NYMF Review: Academy

For my third NYMF show this year, I went with "Academy". Mostly because I was aiming to see a musical with a friend whose schedule and mine only allowed for a number of shows, and she was a huge Urinetown fan (Urinetown's choreographer, John Caraffa, directed "Academy".)

The direction for "Academy", by the way, surely does not disappoint. A 80-minute musical about two upper-class prep boys making a high-stakes bet on whether they can compromise the integrity of a bright-eyed underclassman, the show moves swiftly through a story involving quick scenes, reflective musical numbers and a mix of major and minor characters. The cast is usually great--although at times Steven Kane's performance as the main sympathetic underclassman is often too over-caffinated and over-the-top. The music is enjoyable, and the lyrics were often surprising and clever, particularly the rhyme choices. The songs are courtesy of John Mercurio, who has a bright future as a songwriter.

His future as a bookwriter is a bit thinner. First off all, we get that it's a play off of Faust, and the adaptation is usually apt. But the continued need to reference the source material shows a lack of confidence in the adaptation: the main character is the role of Faust in the school play, characters recite Faust lines in between scenes, even the last scene is performed with the equivalent scene from Faust being performed alongside it just in case they hadn't hit you over the head enough. Would we have really needed a scene in West Side Story where we learn that in their spare time, Tony and Maria like to read Shakespearean romantic tragedy?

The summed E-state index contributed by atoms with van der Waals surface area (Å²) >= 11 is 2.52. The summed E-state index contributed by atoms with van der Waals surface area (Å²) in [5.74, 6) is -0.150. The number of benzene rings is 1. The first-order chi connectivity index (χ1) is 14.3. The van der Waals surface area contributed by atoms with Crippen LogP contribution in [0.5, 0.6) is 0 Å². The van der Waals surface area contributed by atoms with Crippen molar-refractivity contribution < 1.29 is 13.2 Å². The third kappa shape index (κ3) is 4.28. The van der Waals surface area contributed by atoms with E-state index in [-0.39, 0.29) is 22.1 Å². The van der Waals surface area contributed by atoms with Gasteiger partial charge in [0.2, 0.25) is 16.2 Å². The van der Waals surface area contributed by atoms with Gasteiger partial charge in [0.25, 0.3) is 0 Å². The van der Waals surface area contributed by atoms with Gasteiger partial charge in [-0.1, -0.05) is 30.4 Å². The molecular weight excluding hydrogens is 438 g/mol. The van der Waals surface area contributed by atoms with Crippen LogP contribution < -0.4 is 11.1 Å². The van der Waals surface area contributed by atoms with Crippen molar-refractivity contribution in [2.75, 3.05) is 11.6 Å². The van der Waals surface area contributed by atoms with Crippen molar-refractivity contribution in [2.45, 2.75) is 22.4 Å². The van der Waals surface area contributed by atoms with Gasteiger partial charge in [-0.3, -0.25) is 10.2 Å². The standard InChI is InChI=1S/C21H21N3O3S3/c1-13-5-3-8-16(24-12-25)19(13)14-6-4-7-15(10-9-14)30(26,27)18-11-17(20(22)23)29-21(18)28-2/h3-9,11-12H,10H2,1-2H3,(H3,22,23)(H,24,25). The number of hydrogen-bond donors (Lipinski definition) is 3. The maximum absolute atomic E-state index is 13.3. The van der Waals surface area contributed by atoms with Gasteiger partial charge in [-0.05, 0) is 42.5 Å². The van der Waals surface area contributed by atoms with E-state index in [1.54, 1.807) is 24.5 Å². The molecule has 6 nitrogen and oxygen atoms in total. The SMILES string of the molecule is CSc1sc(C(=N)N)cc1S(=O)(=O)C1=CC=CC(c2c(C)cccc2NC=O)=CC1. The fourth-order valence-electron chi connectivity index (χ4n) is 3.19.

The real shame here is that when the show is 80 minutes and while much of it is fantastic in tone and really draws you into the world, 25% of it is spent with Faust references and irrelevant songs about inner feelings. You're left with a plot structure that suffers, especially when a student sings a song that seems out of character and a little too introspective/poetic. The "Devil" student only does one devlish thing, which is to have the "Faust" stand-in believe that he is failing school and that he needs to break into the teacher's computer to steal test answers. Yes, this is all you need in real life to get kicked out of a prep school, but when an 80-minute musical can be told in half that time, it stretches out a premise that had enough potential to stretch it out.

When the show does work, it's very strong and poignant. Were this a longer show I'd say it just needs to cut out the flat parts and all would be easily fixed. I'm sure that some of my disappointment was partially due to the strong buzz surrounding this show, and as an NYMF alumni I should know better. Before NYMF begins, even the people who run it don't have the faintest idea as to what's good and what's not, save for half of the shows being the cream script-wise of all the shows that were blind-submitted. Still "Academy" is mostly enjoyable and the production is slick and strong, and I do think with 2 rewrites it could have quite a lot of promise.


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